What you see: A 1927 Swedish movie poster for Josephine Baker’s silent film The Siren of the Tropics. Swann Galleries estimates it at $12,000 to $18,000.
The expert: Nicholas Lowry, director of Swann Galleries.
This poster image is based on a color photograph from an interior page of a Folies Bergère program. How common was it to base poster graphics on photos in the late 1920s? Is this unusual? Good question. I don’t know the answer to that. Some posters were photographic. I’m not sure I know of others, but the fact that it’s unusual doesn’t make it important.
Can we tell by looking how the poster artist sized up the photograph? Did they just blow up the photo, or did they trace it or draw it? It has been enlarged, to be sure. I assume it would have been hand-drawn, but I’m not sure about that at all.
The original photo was in color. Did the poster artist change the colors, or are these the same colors in the Folies Bergère program photograph? The colors are basically the same. It’s not like they were changed from red to blue. The only change was to cover up her immodesty.
It’s interesting that the poster artist went with the same colors seen in the picture, rather than brighter colors that are more suited to the poster medium. I think the poster attracts attention very well without bright colors. Forget the fact that she’s scantily clad–it’s an incredible getup. And it’s a great portrait of her.
The movie the poster advertises, The Siren of the Tropics, had its world premiere in Stockholm. Do we know why the premiere was held there rather than, say, Paris? I haven’t found anything about that anywhere. But there was a Swedish fascination with Josephine Baker. They were transfixed by her. All of Europe was transfixed by her to some degree.
It’s an odd choice of venue for a Josephine Baker film debut. I couldn’t agree more. I do think the fact that the image is from the Folies Bergère program and not from the film–I think it must have been done quickly. Maybe that’s why they used an image that already existed. The show from the Folies Bergère has nothing to do with the movie. I don’t think she wears the pearls and feathers costume in the film.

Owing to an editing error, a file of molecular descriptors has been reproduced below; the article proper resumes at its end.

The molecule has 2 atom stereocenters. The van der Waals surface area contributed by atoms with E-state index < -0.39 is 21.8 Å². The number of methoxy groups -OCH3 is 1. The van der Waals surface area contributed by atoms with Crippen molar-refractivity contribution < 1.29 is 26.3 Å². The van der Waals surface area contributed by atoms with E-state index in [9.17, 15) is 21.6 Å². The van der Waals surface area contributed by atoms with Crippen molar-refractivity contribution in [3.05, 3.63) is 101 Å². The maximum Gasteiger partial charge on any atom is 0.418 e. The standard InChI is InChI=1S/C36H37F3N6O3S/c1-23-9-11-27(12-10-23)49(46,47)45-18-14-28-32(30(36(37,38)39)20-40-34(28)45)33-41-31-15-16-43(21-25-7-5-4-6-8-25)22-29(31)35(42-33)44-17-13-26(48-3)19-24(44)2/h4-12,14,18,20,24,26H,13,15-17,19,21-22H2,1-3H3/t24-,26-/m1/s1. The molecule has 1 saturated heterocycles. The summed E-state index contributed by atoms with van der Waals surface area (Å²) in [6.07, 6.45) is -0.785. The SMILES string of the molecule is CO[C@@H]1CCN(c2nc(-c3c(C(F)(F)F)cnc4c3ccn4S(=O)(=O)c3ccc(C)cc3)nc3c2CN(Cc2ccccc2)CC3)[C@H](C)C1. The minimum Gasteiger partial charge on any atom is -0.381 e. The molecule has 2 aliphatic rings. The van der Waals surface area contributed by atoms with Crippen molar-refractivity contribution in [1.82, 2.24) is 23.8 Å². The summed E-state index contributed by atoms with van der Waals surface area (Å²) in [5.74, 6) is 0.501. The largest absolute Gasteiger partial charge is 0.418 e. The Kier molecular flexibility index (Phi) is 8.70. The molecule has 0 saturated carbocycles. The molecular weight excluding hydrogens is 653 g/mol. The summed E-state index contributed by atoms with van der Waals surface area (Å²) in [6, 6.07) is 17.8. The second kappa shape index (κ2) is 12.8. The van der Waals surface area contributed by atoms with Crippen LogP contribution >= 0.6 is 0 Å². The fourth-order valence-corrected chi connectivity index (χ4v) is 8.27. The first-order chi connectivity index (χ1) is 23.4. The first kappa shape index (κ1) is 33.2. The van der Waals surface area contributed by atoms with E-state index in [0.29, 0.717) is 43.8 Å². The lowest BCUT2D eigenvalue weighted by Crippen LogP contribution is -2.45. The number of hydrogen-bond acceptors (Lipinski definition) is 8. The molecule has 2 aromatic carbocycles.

The poster artist definitely altered the picture when translating it into a poster. What, exactly, was added? Her nipples [are covered], and four strands of pearls emanating from each of her pasties have been added. [You can see the original photo at this link.]
It looks like whoever added the pasties and pearls for the poster version did a good job. Is the touch-up work more obvious in person? It took a while to make the realization that [the original] is not covered up. Certainly, the work is good. Seamlessly done. It looks like how it was meant to be.
And this is the only copy of the poster that has come to auction? It has been seen before, but it has never come up for sale before. Given how popular Josephine Baker is, and that it was a world premiere of a film, you’d think more copies would surface, but none have come to market.
Baker isn’t shown topless, but the poster is still pretty risqué. Where would this have been displayed in Sweden in 1927? Presumably, it was hung up all over Sweden. That doesn’t explain why so few have surfaced. [They would have] posted them wherever they could to get the maximum effect from the advertising.